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S&P 500 index inclusion announcements: does the S&P committee tell us something new?


  • Karel Hrazdil


Purpose - The purpose of this paper is to directly examine the information hypothesis of S&P 500 index inclusion announcements by investigating the degree to which information beyond Standard & Poor's eight stated criteria enters the inclusion decision. Design/methodology/approach - Isolating a sample of S&P 500 additions and their eligible candidates during 1987-2004, this paper employs logistic analysis that identifies factors Findings - The evidence indicates that, when choosing among new S&P 500 candidates, the S&P's committee relies primarily on publicly available information related to enterprise risk and historical performance. Material, private insight into future value-relevant information plays at most a small part in the selection. Research limitations/implications - The results suggest that index additions convey limited new information about added firms. Studies analysing index additions should start with the presumption that index inclusion announcements are information-free events, and focus on the consequences of index inclusions such as liquidity, awareness or arbitrage risk, in their relation to index premia. Originality/value - The results indicate that the previous evidence supporting the information hypothesis using the S&P 500 inclusions is not compelling.

Suggested Citation

  • Karel Hrazdil, 2010. "S&P 500 index inclusion announcements: does the S&P committee tell us something new?," Managerial Finance, Emerald Group Publishing, vol. 36(5), pages 368-393, April.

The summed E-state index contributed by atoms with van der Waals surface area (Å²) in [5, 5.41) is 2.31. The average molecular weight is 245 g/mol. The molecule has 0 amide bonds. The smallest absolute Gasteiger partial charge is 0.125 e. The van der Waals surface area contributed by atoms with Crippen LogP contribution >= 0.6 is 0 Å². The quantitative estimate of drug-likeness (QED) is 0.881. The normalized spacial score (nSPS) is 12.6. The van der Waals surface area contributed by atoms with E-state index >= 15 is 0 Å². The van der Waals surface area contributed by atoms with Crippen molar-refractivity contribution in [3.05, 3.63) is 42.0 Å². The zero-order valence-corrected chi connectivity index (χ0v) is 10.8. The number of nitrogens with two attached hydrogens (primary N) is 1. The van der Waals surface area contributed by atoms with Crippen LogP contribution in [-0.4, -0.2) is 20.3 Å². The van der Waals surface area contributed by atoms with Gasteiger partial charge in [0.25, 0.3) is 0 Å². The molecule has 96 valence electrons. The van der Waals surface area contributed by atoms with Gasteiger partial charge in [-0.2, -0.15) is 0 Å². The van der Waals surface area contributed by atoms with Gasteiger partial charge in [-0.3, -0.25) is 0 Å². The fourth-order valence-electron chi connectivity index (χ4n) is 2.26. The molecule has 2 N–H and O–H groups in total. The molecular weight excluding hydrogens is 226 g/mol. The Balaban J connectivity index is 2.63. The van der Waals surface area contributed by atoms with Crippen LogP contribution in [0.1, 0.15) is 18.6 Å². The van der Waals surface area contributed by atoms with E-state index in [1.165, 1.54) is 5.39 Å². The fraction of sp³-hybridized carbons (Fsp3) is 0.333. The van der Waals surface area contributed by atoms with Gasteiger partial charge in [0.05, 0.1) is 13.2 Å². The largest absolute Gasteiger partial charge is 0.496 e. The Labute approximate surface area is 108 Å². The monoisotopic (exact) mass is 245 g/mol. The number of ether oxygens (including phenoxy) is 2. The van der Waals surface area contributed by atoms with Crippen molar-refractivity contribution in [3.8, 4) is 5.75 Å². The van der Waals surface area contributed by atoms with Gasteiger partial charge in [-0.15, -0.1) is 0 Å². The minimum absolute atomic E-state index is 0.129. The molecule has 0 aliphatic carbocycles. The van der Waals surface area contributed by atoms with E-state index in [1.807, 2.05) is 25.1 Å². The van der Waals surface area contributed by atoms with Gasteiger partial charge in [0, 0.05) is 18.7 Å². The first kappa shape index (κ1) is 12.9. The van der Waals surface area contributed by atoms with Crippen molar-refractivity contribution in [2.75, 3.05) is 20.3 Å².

• Handle: RePEc:eme:mfipps:v:36:y:2010:i:5:p:368-393

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    References listed on IDEAS

    1. Fama, Eugene F & French, Kenneth R, 1992. " The Cross-Section of Expected Stock Returns," Journal of Finance, American Finance Association, vol. 47(2), pages 427-465, June.
    2. William Elliott & Bonnie Van Ness & Mark Walker & Richard Warr, 2006. "What Drives the S&P 500 Inclusion Effect? An Analytical Source," Financial Management, Financial Management Association, vol. 35(4), Winter.
    3. Bowman, Robert G, 1979. "The Theoretical Relationship between Systematic Risk and Financial (Accounting) Variables," Journal of Finance, American Finance Association, vol. 34(3), pages 617-630, June.
    4. Ernest N. Biktimirov & Arnold R. Cowan & Bradford D. Jordan, 2004. "Do Demand Curves for Small Stocks Slope Down?," Journal of Financial Research, Southern Finance Association;Southwestern Finance Association, vol. 27(2), pages 161-178.
    5. French, Kenneth R. & Schwert, G. William & Stambaugh, Robert F., 1987. "Expected stock returns and volatility," Journal of Financial Economics, Elsevier, vol. 19(1), pages 3-29, September.
    6. repec:bla:joares:v:6:y:1968:i:2:p:159-178 is not listed on IDEAS
    7. William B. Elliott & Bonnie F. Ness & Mark D. Walker & Richard S. Wan, 2006. "What Drives the S&P 500 Inclusion Effect? An Analytical Survey," Financial Management, Financial Management Association International, vol. 35(4), pages 31-48, December.
    8. Diane K. Denis & John J. McConnell & Alexei V. Ovtchinnikov & Yun Yu, 2003. "S&P 500 Index Additions and Earnings Expectations," Journal of Finance, American Finance Association, vol. 58(5), pages 1821-1840, October.
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